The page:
Yoshinori Namihira: Dialogue with an Adventist optical fiber research engineer in Japan
Can an Adventist engineer survive in the competitive world of modern technology and gain professional recognition? “Yes,” says Dr. Yoshinori
Namihira, the senior project manager and research engineer of International Telephone and Telegram Company (Kokusai Denshin Denwa Research and Development Laboratories, or KDD R&D Labs),Tokyo, Japan.
Dr. Namihira is a child of the post-World War II era. Born in Okinawa four years after the war ended, he received his bachelor’s degree in electrical engineering from Ryukyu University, Okinawa, and M. E. and Ph.D. degrees in electrical communication engineering from Tohoku University, Sendai, Japan. In 1979, he joined the KDD R&D Laboratories. Since then, he has been engaged in research on transmission loss characteristics, polarization fluctuation characteristics, polarization mode dispersion (PMD), optical fiber nonlinear measurement coefficient methods in single mode optical fibers, and optical fiber submarine cables.
Professionally, Dr. Namihira’s achievements have been impressive. His work has received both national and international recognition. In 1984, he received the Electronics Letters Premium Award from the Institute of Electrical Engineers in the United Kingdom for research done on the effects of hydrogen on optical fiber loss increase. The following year he was given the Company President’s Prize by KDD R&D Headquarters for research done on hydrogen permeation into optical fibers. In 1990 and 1992, he received the Best Paper Awards at the International Opto-Electronics Conference in Japan for his work on PMD measurements of the optical fibers. In 1994, in Atlanta, Georgia, he was given the Best Paper Award at the 42nd International Wire and Cable Symposium (JWCS ’93) for his presentation on PMD reduction of optical fiber cables. Last year, the Optical Fiber Communications Conference, the largest optical fiber conference in the world, elected him as a member of the Technical Program Committee.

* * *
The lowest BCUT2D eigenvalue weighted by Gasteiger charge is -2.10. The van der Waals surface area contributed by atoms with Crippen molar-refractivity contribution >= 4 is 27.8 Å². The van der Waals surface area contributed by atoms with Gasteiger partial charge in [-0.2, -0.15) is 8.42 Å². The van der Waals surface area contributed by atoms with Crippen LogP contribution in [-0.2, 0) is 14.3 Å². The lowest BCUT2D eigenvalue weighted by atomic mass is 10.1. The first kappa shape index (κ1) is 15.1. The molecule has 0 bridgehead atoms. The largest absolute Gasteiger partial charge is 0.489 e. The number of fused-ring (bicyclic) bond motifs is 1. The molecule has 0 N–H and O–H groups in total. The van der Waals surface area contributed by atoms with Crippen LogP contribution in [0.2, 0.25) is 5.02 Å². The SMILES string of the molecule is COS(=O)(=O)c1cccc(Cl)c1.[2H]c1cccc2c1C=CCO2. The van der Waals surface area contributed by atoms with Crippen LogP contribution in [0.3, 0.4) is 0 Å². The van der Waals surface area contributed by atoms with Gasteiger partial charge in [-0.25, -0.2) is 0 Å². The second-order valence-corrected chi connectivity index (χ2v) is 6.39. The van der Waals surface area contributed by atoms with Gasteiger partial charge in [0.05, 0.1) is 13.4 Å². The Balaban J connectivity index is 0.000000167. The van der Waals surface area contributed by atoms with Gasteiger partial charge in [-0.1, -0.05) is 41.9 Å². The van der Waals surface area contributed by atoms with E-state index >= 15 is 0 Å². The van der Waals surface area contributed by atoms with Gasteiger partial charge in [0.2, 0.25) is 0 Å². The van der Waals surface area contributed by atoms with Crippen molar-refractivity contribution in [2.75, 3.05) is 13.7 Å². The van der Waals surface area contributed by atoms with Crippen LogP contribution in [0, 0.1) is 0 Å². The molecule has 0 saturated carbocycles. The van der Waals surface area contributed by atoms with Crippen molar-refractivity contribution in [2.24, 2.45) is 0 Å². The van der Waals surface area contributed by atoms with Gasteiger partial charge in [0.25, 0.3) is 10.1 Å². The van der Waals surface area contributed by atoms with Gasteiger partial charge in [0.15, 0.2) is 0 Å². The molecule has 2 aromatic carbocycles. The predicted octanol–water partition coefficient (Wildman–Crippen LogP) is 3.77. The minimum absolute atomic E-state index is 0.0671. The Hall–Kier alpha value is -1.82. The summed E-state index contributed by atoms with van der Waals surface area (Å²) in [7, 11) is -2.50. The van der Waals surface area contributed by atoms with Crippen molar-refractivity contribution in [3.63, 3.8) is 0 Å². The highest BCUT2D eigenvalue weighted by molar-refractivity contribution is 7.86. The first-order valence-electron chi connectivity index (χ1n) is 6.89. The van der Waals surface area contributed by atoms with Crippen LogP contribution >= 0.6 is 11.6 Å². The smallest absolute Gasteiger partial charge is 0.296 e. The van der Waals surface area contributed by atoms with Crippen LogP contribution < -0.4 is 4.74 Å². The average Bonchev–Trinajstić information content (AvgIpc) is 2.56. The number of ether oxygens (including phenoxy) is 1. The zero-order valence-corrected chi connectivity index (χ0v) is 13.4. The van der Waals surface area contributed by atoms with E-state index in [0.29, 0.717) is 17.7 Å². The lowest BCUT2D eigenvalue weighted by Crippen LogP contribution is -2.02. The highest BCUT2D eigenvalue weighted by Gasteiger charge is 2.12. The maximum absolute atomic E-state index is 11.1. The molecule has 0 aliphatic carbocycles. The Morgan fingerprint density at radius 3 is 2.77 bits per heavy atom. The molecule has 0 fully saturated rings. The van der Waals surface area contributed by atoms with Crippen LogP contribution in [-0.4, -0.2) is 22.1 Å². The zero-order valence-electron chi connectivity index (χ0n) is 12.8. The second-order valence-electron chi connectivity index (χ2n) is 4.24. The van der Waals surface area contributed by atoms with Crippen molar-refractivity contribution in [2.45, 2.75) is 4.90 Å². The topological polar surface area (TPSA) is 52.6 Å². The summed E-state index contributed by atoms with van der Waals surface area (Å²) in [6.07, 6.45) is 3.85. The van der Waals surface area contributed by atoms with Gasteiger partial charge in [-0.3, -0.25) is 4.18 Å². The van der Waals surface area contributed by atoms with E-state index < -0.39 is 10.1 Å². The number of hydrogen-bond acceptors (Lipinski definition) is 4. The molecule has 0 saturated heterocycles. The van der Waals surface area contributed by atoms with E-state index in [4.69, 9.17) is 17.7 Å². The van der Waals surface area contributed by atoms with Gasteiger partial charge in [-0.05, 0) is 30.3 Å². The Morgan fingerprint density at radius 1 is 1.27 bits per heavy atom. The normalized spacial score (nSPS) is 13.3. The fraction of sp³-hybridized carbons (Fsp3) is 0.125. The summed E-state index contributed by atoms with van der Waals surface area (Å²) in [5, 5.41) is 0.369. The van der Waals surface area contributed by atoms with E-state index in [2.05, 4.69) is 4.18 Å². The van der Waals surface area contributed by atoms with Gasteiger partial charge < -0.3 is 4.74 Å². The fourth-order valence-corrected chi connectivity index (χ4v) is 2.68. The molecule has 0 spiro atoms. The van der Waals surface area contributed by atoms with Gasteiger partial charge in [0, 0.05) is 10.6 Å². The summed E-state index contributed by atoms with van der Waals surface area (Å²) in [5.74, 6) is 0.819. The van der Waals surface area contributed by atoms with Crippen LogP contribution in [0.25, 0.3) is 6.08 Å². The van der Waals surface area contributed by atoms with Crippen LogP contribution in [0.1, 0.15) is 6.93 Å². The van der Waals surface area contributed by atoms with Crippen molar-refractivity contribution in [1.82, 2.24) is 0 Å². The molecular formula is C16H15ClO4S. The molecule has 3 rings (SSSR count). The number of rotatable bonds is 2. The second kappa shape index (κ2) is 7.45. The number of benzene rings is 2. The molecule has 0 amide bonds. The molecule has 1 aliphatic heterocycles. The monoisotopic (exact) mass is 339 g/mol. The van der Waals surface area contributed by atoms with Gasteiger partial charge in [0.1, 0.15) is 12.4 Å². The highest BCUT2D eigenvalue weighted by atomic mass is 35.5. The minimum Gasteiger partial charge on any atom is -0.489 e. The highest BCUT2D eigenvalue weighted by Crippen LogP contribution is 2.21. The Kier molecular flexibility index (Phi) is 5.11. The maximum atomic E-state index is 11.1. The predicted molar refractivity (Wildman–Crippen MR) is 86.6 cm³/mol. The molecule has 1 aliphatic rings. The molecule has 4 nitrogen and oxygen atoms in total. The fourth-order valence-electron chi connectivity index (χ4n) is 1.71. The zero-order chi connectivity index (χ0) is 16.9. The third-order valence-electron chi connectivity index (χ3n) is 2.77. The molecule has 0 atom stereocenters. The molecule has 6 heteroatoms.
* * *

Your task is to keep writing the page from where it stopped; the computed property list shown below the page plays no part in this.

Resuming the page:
Dr. Namihira is currently a member of the Institute of Electronics, Information, and Communication Engineers of Japan as well as the Institute of Electrical and Electronics Engineers in the United States. He has co-authored seven technical books that are widely used by university students, and holds 31 technical patents.
A very busy and hectic work schedule, however, has not kept Dr. Namihira from taking an active role in his local Seventh-day Adventist church. He is one of the elders of the Hachioji church and leader of a team that plans evangelistic outreach programs.
Yoshinori Namihira is married to Michiko. They are the parents of Ai and Koyo, their daughter and son, respectively.
Dr. Namihira, can you tell us how you became a Seventh-day Adventist?
Approximately 30 years ago, my younger brother, Yoshinobu Namihira, who now is a doctor and lives in Vicksburg, Mississsippi, U.S.A., attended a series of evangelistic meetings in Okinawa, Japan, conducted by Professor Toshio Yamagata, an 89 year-old Adventist scientist. After my brother was baptized, he invited me to attend his church one Sabbath on Visitor’s Day. There I met the late Elder Warren Hilliard, one of the early American missionaries to Japan. I was deeply impressed by the Christian commitment of Elder Hilliard. This led me to know more about the Adventist faith and lifestyle, and I took Bible studies with the late Elder Mitsuhiko Hayashi and Professor Toshio Yamagata in Sendai, Japan. A new world of faith opened before me, and soon I joined the Seventh-day Adventist Sendai Church.
You received all of your college and university education in non-Adventist institutions. Did you encounter any problems because of your faith commitment, such as Sabbathkeeping?
When I was working on my Ph.D. degree at Tohoku University, my first technical paper, “Effects of Mechanical Stress on Transmission of Optical Fiber,” was written in Japanese. This paper was to be evaluated by the U.S. Air Force. They wanted the optical fiber for use in their airplanes and requested an English version of my paper. My professor, Dr. Yasuto Mushiake, assistant professor Dr. Masaaki Kudo, and I were working on the translation. However, as it was my practice, I went to church on Sabbath. Although my professor knew that I attended church on Saturday, he had his secretary call me at the church to tell me that I had to get back to continue working on the translation.